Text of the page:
Note: This is an archived Handbook entry from 2009. Search for this in the current handbook
|Dates & Locations:|| |
This subject has the following teaching availabilities in 2009:Semester 2, - Taught on campus.
Lectures, tutorials and practical work.
Timetable can be viewed here. For information about these dates, click here.
|Time Commitment:||Contact Hours: Forty-two hours of lectures and 6 hours of practical work. |
Total Time Commitment: Estimated non-contact time commitment of 96 hours.
|Prerequisites:||411-392 Fermentation Process Engineering (or 411-393 Bioprocess Engineering) and 411-303 Reactor Engineering.|
|Recommended Background Knowledge:||None|
|Non Allowed Subjects:||None|
|Core Participation Requirements:||
For the purposes of considering request for Reasonable Adjustments under the Disability Standards for Education (Cwth 2005), and Student Support and Engagement Policy, academic requirements for this subject are articulated in the Subject Overview, Learning Outcomes, Assessment and Generic Skills sections of this entry.
It is University policy to take all reasonable steps to minimise the impact of disability upon academic study, and reasonable adjustments will be made to enhance a student's participation in the University's programs. Students who feel their disability may impact on meeting the requirements of this subject are encouraged to discuss this matter with a Faculty Student Adviser and Student Equity and Disability Support: http://services.unimelb.edu.au/disability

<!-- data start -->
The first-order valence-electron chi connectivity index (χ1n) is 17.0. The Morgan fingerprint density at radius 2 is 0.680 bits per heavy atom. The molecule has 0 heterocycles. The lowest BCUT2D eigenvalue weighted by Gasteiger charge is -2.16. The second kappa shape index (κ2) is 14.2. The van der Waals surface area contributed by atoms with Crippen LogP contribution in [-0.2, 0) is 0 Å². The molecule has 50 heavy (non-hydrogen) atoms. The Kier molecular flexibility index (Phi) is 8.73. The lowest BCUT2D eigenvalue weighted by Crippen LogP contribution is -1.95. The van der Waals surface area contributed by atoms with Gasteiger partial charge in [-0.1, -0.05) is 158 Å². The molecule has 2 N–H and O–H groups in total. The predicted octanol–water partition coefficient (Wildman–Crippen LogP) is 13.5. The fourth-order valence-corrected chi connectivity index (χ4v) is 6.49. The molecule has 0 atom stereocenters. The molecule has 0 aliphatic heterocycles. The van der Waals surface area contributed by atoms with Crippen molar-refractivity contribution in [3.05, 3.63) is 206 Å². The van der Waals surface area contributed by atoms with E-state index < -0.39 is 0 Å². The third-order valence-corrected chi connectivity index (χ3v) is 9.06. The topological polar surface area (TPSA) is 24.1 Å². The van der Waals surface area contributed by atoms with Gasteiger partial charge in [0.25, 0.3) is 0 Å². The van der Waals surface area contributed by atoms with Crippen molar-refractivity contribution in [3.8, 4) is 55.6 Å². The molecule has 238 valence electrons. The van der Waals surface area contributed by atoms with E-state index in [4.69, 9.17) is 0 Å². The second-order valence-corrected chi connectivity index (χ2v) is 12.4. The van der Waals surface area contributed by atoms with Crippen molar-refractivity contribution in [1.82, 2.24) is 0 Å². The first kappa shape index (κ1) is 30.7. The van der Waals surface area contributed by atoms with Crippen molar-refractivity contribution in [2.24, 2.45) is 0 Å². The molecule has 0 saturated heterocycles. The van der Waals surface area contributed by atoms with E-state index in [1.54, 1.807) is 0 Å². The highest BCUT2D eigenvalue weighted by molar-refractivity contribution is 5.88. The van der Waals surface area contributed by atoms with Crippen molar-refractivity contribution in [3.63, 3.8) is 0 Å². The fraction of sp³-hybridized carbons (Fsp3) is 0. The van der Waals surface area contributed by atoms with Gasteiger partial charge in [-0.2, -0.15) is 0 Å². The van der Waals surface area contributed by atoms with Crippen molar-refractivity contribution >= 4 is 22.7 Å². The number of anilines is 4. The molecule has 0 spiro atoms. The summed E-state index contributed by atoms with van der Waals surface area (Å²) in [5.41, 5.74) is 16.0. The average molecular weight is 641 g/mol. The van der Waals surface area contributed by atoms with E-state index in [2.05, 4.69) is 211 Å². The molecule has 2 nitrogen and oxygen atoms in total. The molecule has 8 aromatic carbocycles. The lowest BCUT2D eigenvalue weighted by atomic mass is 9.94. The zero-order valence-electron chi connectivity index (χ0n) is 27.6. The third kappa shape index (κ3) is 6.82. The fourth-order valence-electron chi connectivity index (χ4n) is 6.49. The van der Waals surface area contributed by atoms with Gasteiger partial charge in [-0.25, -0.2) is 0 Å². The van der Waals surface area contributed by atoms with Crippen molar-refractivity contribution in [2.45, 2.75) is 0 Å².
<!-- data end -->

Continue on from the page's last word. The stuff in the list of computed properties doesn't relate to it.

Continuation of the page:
CoordinatorProf Peter Scales
|Subject Overview:||The characteristics of liquid and solid wastes and the objectives of waste treatment; important waste assay procedures; primary, secondary and tertiary wastewater treatment processes; physical and chemical treatment processes for both liquid and solid wastes; biological waste treatment and the role of various microbial groups: anaerobic, facultative, aerobic and aerated lagoons and factors affecting their design; activated sludge and related processes; adherent growth processes and associated design considerations; biological and physico-chemical removal of nitrogen and phosphorus; anaerobic processes and their use in liquid and solid waste treatment; treatment and disposal of biosolids; recycling and reuse of wastes; life cycle analysis, sustainability and cleaner production. |
Students successfully completing this subject should have a broad understanding of the nature of waste streams, the principles underlying their treatment, and the important processes used to treat a variety of domestic, industrial and agricultural wastes. In addition they will have gained an understanding of the more important physical, chemical and biological techniques used in the process design of a variety of waste treatment systems. They will also have gained practical experience in the operation of a bench scale activated sludge unit and the common assay procedures used to evaluate its performance.
|Assessment:||One 3-hour examination at the end of semester (70%), a one-hour mid-term test (20%) and one practical report of no more then 2000 words.|
|Breadth Options:|| |
This subject is not available as a breadth subject.
|Fees Information:||Subject EFTSL, Level, Discipline & Census Date|
|Generic Skills:||The subject will enhance the following generic skills: |
Bachelor of Engineering (Chemical and Biomolecular Engineering) |
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